Stem Cell Rep. 2015; 4: 37-46
        • Telias M.
        • Kuznitsov-Yanovsky L.
        • Segal M.
        • Ben-Yosef D.
        Functional deficiencies in fragile X neurons derived from human embryonic stem cells.
        J Neurosci. 2015; 35: 15295-15306
        • Telias M.
        • Mayshar Y.
        • Amit A.
        • Ben-Yosef D.
        Molecular mechanisms regulating impaired neurogenesis of fragile X syndrome human embryonic stem cells.
        Stem Cells Dev. 2015; 24: 2353-2365
        • Zhou Y.
        • Kumari D.
        • Sciascia N.
        • Usdin K.
        CGG-repeat dynamics and FMR1 gene silencing in fragile X syndrome stem cells and stem cell-derived neurons.
        Mol Autism. 2016; 7: 42
        • Park C.-Y.
        • Halevy T.
        • Lee D.R.
        • Sung J.J.
        • Lee J.S.
        • Yanuka O.
        • et al.
        Reversion of FMR1 methylation and silencing by editing the triplet repeats in fragile X iPSC-derived neurons.
        Cell Rep. 2015; 13: 234-241
        • Liu X.S.
        • Wu H.
        • Krzisch M.
        • Wu X.
        • Graef J.
        • Muffat J.
        • et al.
        Rescue of fragile X syndrome neurons by DNA methylation editing of the FMR1 gene.
        Cell. 2018; 172: 979-992.e6
        • Zhang Z.
        • Marro S.G.
        • Zhang Y.
        • Arendt K.L.
        • Patzke C.
        • Zhou B.
        • et al.
        The fragile X mutation impairs homeostatic plasticity in human neurons by blocking synaptic retinoic acid signaling.
        Sci Transl Med. 2018; 10: eaar4338
        • Thomson J.A.
        • Itskovitz-Eldor J.
        • Shapiro S.S.
        • Waknitz M.A.
        • Swiergiel J.J.
        • Marshall V.S.
        • Jones J.M.
        Embryonic stem cell lines derived from human blastocysts.
        Science. 1998; 282: 1145-1147
        • Gerhardt J.
        • Tomishima M.J.
        • Zaninovic N.
        • Colak D.
        • Yan Z.
        • Zhan Q.
        • et al.
        The DNA replication program is altered at the FMR1 locus in fragile X embryonic stem cells.
        Mol Cell. 2014; 53: 19-31
        • Achuta V.S.
        • Grym H.
        • Putkonen N.
        • Louhivuori V.
        • Kärkkäinen V.
        • Koistinaho J.
        • et al.
        Metabotropic glutamate receptor 5 responses dictate differentiation of neural progenitors to NMDA-responsive cells in fragile X syndrome.
        Dev Neurobiol. 2017; 77: 438-453
        • Li W.
        • Sun W.
        • Zhang Y.
        • Wei W.
        • Ambasudhan R.
        • Xia P.
        • et al.
        Rapid induction and long-term self-renewal of primitive neural precursors from human embryonic stem cells by small molecule inhibitors.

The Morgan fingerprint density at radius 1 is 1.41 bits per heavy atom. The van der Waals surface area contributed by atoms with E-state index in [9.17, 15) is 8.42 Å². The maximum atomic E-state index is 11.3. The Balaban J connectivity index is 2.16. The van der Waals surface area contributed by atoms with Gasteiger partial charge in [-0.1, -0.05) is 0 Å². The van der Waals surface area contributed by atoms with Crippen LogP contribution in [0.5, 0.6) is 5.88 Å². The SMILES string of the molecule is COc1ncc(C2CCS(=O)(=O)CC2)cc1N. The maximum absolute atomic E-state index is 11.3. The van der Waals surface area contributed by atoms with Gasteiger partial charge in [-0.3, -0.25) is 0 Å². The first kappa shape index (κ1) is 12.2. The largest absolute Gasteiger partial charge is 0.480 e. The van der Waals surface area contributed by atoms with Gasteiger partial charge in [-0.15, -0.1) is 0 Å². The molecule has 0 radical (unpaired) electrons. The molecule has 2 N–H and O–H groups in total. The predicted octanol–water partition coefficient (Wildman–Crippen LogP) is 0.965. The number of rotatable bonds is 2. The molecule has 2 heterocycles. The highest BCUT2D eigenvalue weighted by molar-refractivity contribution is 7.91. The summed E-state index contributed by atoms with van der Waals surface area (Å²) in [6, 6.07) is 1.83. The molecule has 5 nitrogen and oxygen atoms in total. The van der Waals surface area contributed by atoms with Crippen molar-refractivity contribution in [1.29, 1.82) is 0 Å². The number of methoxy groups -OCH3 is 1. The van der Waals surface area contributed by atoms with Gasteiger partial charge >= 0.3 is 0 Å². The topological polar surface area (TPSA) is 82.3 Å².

Proc Natl Acad Sci U S A. 2011; 108: 8299-8304
        • Brennand K.J.
        • Simone A.
        • Jou J.
        • Gelboin-Burkhart C.
        • Tran N.
        • Sangar S.
        • et al.
        Modelling schizophrenia using human induced pluripotent stem cells.
        Nature. 2011; 473: 221-225
        • Ooi J.
        • Langley S.R.
        • Xu X.
        • Utami K.H.
        • Sim B.
        • Huang Y.
        • et al.
        Unbiased profiling of isogenic Huntington disease hPSC-derived CNS and peripheral cells reveals strong cell-type specificity of CAG length effects.
        Cell Rep. 2019; 26: 2494-2508.e7
        • Geyer P.E.
        • Kulak N.A.
        • Pichler G.
        • Holdt L.M.
        • Teupser D.
        • Mann M.
        Plasma proteome profiling to assess human health and disease.
        Cell Systems. 2016; 2: 185-195
        • Kulak N.A.
        • Pichler G.
        • Paron I.
        • Nagaraj N.
        • Mann M.
        Minimal, encapsulated proteomic-sample processing applied to copy-number estimation in eukaryotic cells.
        Nat Methods. 2014; 11: 319-324
        • Eiges R.
        • Urbach A.
        • Malcov M.
        • Frumkin T.
        • Schwartz T.
        • Amit A.
        • et al.
        Developmental study of fragile X syndrome using human embryonic stem cells derived from preimplantation genetically diagnosed embryos.
        Cell Stem Cell. 2007; 1: 568-577
        • Colak D.
        • Zaninovic N.
        • Cohen M.S.
        • Rosenwaks Z.
        • Yang W.-Y.
        • Gerhardt J.
        • et al.
        Promoter-bound trinucleotide repeat mRNA drives epigenetic silencing in fragile X syndrome.
        Science. 2014; 343: 1002-1005
        • Avitzour M.
        • Mor-Shaked H.
        • Yanovsky-Dagan S.
        • Aharoni S.
        • Altarescu G.
        • Renbaum P.
        • et al.
        FMR1 epigenetic silencing commonly occurs in undifferentiated fragile X-affected embryonic stem cells.
        Stem Cell Rep. 2014; 3: 699-706
        • Boland M.J.
        • Nazor K.L.
        • Tran H.T.
        • Szücs A.
        • Lynch C.L.
        • Paredes R.
        • et al.
        Molecular analyses of neurogenic defects in a human pluripotent stem cell model of fragile X syndrome.
        Brain. 2017; 140: 582-598
        • Abrahams B.S.
        • Arking D.E.
        • Campbell D.B.
        • Mefford H.C.
        • Morrow E.M.
        • Weiss L.A.
        • et al.
        SFARI Gene 2.0: A community-driven knowledgebase for the autism spectrum disorders (ASDs).
        Mol Autism. 2013; 4: 36
        • Zerbi V.
        • Ielacqua G.D.
        • Markicevic M.
        • Haberl M.G.
        • Ellisman M.H.
        • A-Bhaskaran A
        • et al.
        Dysfunctional autism risk genes cause circuit-specific connectivity deficits with distinct developmental trajectories.
        Cereb Cortex. 2018; 28: 2495-2506
        • Brumback A.C.
        • Ellwood I.T.
        • Kjaerby C.
        • Iafrati J.
        • Robinson S.
        • Lee A.T.
        • et al.
        Identifying specific prefrontal neurons that contribute to autism-associated abnormalities in physiology and social behavior.
        Mol Psychiatry. 2018; 23: 2078-2089
        • Willemsen M.H.
        • Ba W.
        • Wissink-Lindhout W.M.
        • de Brouwer A.P.M.
        • Haas S.A.
        • Bienek M.
        • et al.
        Involvement of the kinesin family members KIF4A and KIF5C in intellectual disability and synaptic function.
        J Med Genet. 2014; 51: 487-494
        • Dunn R.
        • Dudbridge F.
        • Sanderson C.M.
        The use of edge-betweenness clustering to investigate biological function in protein interaction networks.
        BMC Bioinformatics. 2005; 6: 39
        • Houlden H.
        • Singleton A.B.